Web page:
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Lexus LF-Z Electrified concept unveiled — and it’s stunning

LF-Z Electrified
(Image credit: Lexus)

Lexus’ vision for the future of electric cars looks a little like that of Cyberpunk 2077’s vision of near-ish future automobiles. But the Japanese car maker’s LF-Z Electrified is less of a sci-fi concept and more of a statement of intent for its next EVs and hybrid cars. 

The LF-Z Electrified will be the model on which some 20 Lexus EV and hybrid cars will be built upon by 2025. And if this concept is anything to go by, they'll be cars stuffed with tech. 

The LF-Z Electrified itself sports a low-slung SUV design that’s punctuated by sharp angles on its sides, lights and rear, very much in keeping with some of Lexus' recent sports cars. 

But it drops traditional door handles for what appears to be electronic handles that pop out once they detect an incoming hand, providing said hand has the car’s key. Sensors around the car can also detect cyclists and other approaching vehicles to prevent a passenger from inadvertently getting out into traffic.  

Lexus LF-Z Electrified

(Image credit: Lexus)

A huge panoramic glass roof made of electrochromic glass that can be dimmed upon command for privacy or illuminated to reflect the night sky is a practically plush touch. 

In fact, plush is the name of the game with the  LF-Z Electrified: it has massage functions in the rear seats, a touch panel in the center of the roof to allow front and rear passengers to communicate, and a “next generation” Mark Levinson audio system. 

Lexus LF-Z Electrified

(Image credit: Lexus)

But for tech aficionados, there are some particularly neat features. For instance, there's a fly-by-wire system whereby the car’s steering isn't actually mechanically attached to the steering shaft, but instead uses electronics for “more direct correlation between steering operation and driving force.” This means the car can turn with less steering input, depending on the driving conditions.

The electronic system, meanwhile, will filter out unwanted bumps and vibrations from the road surface, but will still apparently communicate “steering feel” so drivers don’t lose the dynamics of spirited steering. We’ll have to see how this works in practice, as electronic steering can occasionally leave a driver feeling detached from the driving experience.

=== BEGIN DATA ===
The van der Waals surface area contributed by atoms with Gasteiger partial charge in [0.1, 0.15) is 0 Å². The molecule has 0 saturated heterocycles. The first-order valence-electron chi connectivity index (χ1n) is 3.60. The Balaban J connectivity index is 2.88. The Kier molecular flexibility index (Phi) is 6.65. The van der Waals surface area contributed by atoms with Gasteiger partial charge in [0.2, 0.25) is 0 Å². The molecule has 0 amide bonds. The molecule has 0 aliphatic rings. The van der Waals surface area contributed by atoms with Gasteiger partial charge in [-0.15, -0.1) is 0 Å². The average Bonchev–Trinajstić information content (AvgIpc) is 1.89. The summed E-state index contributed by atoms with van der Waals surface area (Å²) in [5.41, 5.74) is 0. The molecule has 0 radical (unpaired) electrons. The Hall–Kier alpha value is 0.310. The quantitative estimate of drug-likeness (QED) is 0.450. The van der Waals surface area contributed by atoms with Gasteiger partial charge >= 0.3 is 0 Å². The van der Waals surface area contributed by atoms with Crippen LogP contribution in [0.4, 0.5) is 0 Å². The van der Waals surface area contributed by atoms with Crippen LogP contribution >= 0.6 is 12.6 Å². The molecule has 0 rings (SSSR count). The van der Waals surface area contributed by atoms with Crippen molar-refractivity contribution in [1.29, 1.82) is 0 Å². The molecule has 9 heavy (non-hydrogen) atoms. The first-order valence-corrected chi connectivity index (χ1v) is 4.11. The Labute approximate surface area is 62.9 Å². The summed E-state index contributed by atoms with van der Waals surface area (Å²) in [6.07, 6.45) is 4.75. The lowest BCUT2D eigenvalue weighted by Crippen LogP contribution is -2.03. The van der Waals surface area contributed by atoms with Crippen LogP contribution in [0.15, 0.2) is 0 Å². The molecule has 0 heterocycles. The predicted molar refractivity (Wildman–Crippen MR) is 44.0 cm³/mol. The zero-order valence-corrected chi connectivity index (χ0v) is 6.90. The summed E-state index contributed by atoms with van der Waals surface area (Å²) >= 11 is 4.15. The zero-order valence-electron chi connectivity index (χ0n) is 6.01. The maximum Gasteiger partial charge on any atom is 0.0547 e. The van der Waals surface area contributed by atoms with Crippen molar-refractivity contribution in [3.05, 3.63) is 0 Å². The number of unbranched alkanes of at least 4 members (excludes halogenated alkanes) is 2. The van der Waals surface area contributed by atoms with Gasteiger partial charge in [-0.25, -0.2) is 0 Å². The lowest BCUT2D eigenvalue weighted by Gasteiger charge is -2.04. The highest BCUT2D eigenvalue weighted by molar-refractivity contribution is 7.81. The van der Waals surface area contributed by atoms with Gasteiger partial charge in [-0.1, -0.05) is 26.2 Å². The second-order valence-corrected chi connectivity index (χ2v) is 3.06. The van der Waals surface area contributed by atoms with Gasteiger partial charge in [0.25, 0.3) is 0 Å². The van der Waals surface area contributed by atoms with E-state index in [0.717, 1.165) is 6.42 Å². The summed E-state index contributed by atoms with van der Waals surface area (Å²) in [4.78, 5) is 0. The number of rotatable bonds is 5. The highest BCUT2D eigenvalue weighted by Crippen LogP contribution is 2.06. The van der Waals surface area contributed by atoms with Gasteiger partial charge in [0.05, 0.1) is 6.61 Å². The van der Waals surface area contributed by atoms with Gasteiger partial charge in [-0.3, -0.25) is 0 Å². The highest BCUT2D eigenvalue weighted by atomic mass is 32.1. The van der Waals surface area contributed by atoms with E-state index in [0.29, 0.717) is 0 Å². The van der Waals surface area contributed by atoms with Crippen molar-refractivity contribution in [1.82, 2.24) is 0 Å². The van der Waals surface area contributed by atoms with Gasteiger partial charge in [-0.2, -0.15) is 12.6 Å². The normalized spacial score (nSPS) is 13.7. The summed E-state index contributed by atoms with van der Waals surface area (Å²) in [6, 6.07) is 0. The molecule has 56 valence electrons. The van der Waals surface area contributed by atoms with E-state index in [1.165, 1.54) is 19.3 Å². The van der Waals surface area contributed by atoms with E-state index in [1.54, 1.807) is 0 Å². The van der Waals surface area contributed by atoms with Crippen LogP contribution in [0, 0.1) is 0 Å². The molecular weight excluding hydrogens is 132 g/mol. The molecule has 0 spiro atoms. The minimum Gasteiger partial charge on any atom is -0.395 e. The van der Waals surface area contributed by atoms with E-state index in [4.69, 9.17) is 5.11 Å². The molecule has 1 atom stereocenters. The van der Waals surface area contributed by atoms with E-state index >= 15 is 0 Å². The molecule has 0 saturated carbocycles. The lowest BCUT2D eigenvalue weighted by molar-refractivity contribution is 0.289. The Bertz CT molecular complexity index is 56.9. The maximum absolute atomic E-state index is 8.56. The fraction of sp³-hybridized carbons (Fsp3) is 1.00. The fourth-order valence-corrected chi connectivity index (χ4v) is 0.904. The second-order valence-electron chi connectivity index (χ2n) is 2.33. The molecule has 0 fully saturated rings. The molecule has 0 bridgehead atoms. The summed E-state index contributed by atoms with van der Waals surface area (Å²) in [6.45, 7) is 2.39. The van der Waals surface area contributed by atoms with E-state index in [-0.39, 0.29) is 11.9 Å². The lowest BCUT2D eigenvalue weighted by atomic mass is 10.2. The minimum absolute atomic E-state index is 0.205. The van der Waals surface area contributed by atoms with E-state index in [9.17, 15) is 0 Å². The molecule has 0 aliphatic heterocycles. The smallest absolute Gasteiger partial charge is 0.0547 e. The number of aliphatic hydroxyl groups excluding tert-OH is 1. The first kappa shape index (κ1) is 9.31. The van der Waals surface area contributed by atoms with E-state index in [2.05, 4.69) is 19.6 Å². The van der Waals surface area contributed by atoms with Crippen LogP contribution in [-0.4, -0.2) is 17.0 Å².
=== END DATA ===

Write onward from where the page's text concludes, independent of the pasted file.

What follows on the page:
LF-Z Electrified

(Image credit: Lexus)

Speaking of driver-centric tech, an AI system will learn a driver’s preferences and characteristics and tailor things like route planning and destination information to the driver. And voice control will allow the driver to use the AI as a form of “lifestyle concierge,” as Lexus puts it. 

There’s also an augmented reality head-up display that’s supported by a whole suite of information displayed on a single module. That module is festooned with displays easily within the driver's sightline, and system controls are grouped around the steering wheel on what look like compact touchscreens. Whereas the Mercedes EQS EV’s Hyperscreeen seems to be designed to involve both driver and front passenger, the design of the “Tazuna Cockpit” concept appears to be more driver-centric. 

LF-Z Electrified

(Image credit: Lexus)

As for the actual driving system, the LF-Z Electrified has Lexus’ DIRECT4 system. This allows for power from the electric motor to be directed to all wheels at once or to the front or rear wheels independently, allowing for a flexible all-wheel-drive system to suit different driving conditions.

For the LF-Z Electrified, the system can deliver 600 miles of range and hit a maximum speed of 200 km/h, roughly 124 mph. That doesn’t make it the fastest EV around, but for one stuffed with tech and features, it’s no slouch.

In short, the LF-Z Electrified is a rather impressive and compelling EV. Admittedly, it's arguably lacking anything really special to make it stand out from the EV crowd and a lot of the features it offers exist in the cars of today or are coming in the near future; the lack of any new self-driving features is a little surprising, for example.

However, all this tech in an eye-catching and luxury package is no bad thing. And a well-specced, nicely designed and powerful electric car is one way to get more people interested in EVs.

But in its current form, it’s not ever likely to make it onto the road. Rather, we’ll see a lot of these features integrated into future Lexus EVs. However, going by the LF-X Electrified, we can expect Lexus’ future EVs and hybrids to still pack plenty of comfort and luxury even while offering a greener vehicle.

Roland Moore-Colyer

Roland Moore-Colyer is U.K. Editor at Tom’s Guide with a focus on news, features and opinion articles. He often writes about gaming, phones, laptops and other bits of hardware; he’s also got an interest in cars. When not at his desk Roland can be found wandering around London, often with a look of curiosity on his face.